CBOT wheat rebounds after nearing six-month low
* Black Sea exports loom over wheat prices
* CBOT corn rises, while soybeans stay under pressure
* Traders await U.S. corn, soy tour next week
By Tom Polansek
CHICAGO, Aug 19 (Reuters) - Chicago Board of Trade wheat futures bounced on Friday after nearing a six-month low struck a day earlier, though the market remained capped by sluggish U.S. exports and hopes for increased Black Sea shipments, analysts said.
Corn futures also strengthened, while soybeans edged lower as forecasts for more rain in the U.S. Midwest tempered concerns about unfavorable dryness, traders said. A firm dollar also curbed CBOT grains by making them more expensive overseas in export markets, they said.
"Wheat futures were supported by mild corrective buying," CHS Hedging said.
The most-active CBOT wheat contract was up 17-3/4 cents at $7.66-3/4 a bushel by 10:45 a.m. CDT (1545 GMT), after falling on Thursday to its lowest since Feb. 3. CBOT corn Cv1 was up 7-1/2 cents at $6.23-1/4 a bushel, while soybeans Sv1 were 5 cents lower at $14.00-1/4 a bushel.
Grain is being loaded on a further 10 cargo ships in Ukrainian Black Sea ports and prepared for shipment under a food export agreement brokered last month, Ukraine's Infrastructure Minister Oleksandr Kubrakov said.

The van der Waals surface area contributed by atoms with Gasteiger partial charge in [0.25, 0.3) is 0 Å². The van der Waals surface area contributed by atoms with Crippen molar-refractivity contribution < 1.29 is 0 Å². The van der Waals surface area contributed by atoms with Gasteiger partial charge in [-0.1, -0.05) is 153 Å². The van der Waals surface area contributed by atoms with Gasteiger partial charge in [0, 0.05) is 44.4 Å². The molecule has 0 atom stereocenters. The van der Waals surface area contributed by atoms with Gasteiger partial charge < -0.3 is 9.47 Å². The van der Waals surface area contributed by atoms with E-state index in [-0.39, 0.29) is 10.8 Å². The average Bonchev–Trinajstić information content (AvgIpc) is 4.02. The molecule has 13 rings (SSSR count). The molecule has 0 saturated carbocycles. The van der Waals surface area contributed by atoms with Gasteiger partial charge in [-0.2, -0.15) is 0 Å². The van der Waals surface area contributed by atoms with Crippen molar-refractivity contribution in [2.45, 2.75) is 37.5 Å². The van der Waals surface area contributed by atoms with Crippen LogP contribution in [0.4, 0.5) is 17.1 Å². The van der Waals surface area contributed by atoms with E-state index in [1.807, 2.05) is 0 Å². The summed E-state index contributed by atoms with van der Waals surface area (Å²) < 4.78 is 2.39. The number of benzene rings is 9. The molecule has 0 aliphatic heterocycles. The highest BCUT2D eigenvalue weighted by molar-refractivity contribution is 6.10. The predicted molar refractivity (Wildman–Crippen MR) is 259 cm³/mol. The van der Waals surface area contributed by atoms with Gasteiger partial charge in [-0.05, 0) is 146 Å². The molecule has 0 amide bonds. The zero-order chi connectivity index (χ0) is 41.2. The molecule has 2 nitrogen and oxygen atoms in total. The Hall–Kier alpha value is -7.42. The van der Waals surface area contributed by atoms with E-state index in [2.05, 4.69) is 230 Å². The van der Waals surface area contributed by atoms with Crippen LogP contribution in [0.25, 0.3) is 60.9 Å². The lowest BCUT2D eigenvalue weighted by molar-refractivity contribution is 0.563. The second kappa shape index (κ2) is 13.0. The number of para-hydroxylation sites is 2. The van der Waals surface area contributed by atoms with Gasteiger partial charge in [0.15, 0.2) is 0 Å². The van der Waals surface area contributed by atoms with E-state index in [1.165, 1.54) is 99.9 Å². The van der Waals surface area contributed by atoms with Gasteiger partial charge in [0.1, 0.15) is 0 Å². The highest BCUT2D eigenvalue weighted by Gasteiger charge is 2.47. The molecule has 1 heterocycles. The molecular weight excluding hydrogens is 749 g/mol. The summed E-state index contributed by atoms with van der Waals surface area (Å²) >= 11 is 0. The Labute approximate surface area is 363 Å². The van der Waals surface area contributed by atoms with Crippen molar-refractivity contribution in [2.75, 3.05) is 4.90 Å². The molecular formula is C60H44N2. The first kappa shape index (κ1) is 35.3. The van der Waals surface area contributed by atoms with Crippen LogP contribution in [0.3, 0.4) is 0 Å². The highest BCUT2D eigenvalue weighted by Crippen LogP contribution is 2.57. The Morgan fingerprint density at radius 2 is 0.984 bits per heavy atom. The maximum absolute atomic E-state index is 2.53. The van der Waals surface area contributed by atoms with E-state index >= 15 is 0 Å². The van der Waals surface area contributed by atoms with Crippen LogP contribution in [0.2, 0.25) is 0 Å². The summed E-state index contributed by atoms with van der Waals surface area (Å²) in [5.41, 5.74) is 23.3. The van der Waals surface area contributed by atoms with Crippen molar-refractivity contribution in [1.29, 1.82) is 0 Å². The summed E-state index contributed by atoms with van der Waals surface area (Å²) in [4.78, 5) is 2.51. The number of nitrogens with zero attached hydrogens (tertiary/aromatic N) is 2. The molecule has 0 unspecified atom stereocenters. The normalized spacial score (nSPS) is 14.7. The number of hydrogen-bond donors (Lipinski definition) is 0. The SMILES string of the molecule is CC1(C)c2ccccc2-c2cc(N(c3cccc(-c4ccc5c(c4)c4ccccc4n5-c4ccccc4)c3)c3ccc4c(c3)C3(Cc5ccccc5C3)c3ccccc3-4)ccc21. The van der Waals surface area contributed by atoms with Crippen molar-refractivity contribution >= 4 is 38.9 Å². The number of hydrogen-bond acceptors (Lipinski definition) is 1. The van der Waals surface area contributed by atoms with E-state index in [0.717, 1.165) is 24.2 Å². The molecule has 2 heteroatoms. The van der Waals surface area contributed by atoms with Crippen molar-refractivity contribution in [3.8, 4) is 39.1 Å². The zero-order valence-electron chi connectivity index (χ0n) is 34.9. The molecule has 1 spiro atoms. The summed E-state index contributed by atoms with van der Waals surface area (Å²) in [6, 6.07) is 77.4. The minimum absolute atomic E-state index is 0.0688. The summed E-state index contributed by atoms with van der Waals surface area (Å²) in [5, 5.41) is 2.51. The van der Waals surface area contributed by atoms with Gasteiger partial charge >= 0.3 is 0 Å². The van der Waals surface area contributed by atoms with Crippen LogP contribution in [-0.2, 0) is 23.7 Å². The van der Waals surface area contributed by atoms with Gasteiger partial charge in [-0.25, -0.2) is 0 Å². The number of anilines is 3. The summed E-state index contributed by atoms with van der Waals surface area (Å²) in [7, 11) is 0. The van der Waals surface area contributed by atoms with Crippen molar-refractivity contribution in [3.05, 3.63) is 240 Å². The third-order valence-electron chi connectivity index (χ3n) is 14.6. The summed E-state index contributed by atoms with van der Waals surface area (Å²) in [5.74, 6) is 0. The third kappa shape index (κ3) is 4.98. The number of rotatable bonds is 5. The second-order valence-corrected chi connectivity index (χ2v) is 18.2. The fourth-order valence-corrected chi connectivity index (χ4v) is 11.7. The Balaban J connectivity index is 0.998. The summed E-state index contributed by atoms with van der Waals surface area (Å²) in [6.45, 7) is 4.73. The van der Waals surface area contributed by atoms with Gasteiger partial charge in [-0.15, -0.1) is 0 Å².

The increase in Ukraine's exports is helping to push down global wheat prices, according to a Hightower report.
Still, U.N. Secretary-General Antonio Guterres said there was much more to do to ensure full global access to Ukrainian food products and Russian food and fertilisers.
"Generally speaking, the supply outlook remains positive, though it is still fraught with considerable uncertainty, which argues against any pronounced fall in wheat prices," Commerzbank said.
Next week, traders will digest reports from an annual tour in which scouts will take crop measurements in hundreds of corn and soybean fields across key U.S. farm states.
Much of the Corn Belt is dry, but showers are spreading across the upper Midwest, the U.S. Department of Agriculture said in a daily weather report. Any rain is beneficial for immature crops, including soybeans and late-planted corn, the report said.
Reporting by Gus Trompiz in Paris and Naveen Thukral in Singapore; Editing by Subhranshu Sahu, Shinjini Ganguli and Richard Chang